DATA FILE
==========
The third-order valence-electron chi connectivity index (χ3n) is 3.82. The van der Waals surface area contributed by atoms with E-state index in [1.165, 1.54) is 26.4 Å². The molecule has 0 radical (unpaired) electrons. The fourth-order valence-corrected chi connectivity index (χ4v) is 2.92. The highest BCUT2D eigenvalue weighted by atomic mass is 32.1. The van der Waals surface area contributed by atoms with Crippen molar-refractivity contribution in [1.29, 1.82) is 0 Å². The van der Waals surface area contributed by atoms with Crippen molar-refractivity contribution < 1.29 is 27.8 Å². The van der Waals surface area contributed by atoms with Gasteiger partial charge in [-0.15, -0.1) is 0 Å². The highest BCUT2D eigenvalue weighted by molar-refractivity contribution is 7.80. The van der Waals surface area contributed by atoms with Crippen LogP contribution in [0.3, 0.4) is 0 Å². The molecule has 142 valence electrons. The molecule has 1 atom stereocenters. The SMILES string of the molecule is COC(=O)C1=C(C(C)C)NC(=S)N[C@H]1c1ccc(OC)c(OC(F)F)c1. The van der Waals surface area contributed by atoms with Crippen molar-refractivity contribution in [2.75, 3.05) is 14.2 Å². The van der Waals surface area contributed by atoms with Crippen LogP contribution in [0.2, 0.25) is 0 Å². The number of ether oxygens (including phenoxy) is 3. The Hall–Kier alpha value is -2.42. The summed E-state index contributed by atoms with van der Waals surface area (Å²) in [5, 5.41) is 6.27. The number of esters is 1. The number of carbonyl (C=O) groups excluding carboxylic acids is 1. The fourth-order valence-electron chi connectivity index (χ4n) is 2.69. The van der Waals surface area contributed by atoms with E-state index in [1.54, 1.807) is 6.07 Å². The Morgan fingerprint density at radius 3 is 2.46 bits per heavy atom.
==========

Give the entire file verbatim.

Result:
The third-order valence-electron chi connectivity index (χ3n) is 3.82. The van der Waals surface area contributed by atoms with E-state index in [1.165, 1.54) is 26.4 Å². The molecule has 0 radical (unpaired) electrons. The fourth-order valence-corrected chi connectivity index (χ4v) is 2.92. The highest BCUT2D eigenvalue weighted by atomic mass is 32.1. The van der Waals surface area contributed by atoms with Crippen molar-refractivity contribution in [1.29, 1.82) is 0 Å². The van der Waals surface area contributed by atoms with Crippen molar-refractivity contribution < 1.29 is 27.8 Å². The van der Waals surface area contributed by atoms with Gasteiger partial charge in [-0.15, -0.1) is 0 Å². The highest BCUT2D eigenvalue weighted by molar-refractivity contribution is 7.80. The van der Waals surface area contributed by atoms with Crippen LogP contribution in [0.3, 0.4) is 0 Å². The molecule has 142 valence electrons. The molecule has 1 atom stereocenters. The SMILES string of the molecule is COC(=O)C1=C(C(C)C)NC(=S)N[C@H]1c1ccc(OC)c(OC(F)F)c1. The van der Waals surface area contributed by atoms with Crippen molar-refractivity contribution in [2.75, 3.05) is 14.2 Å². The van der Waals surface area contributed by atoms with Crippen LogP contribution in [0.2, 0.25) is 0 Å². The number of ether oxygens (including phenoxy) is 3. The Hall–Kier alpha value is -2.42. The summed E-state index contributed by atoms with van der Waals surface area (Å²) in [5, 5.41) is 6.27. The number of esters is 1. The number of carbonyl (C=O) groups excluding carboxylic acids is 1. The fourth-order valence-electron chi connectivity index (χ4n) is 2.69. The van der Waals surface area contributed by atoms with E-state index in [1.54, 1.807) is 6.07 Å². The Morgan fingerprint density at radius 3 is 2.46 bits per heavy atom.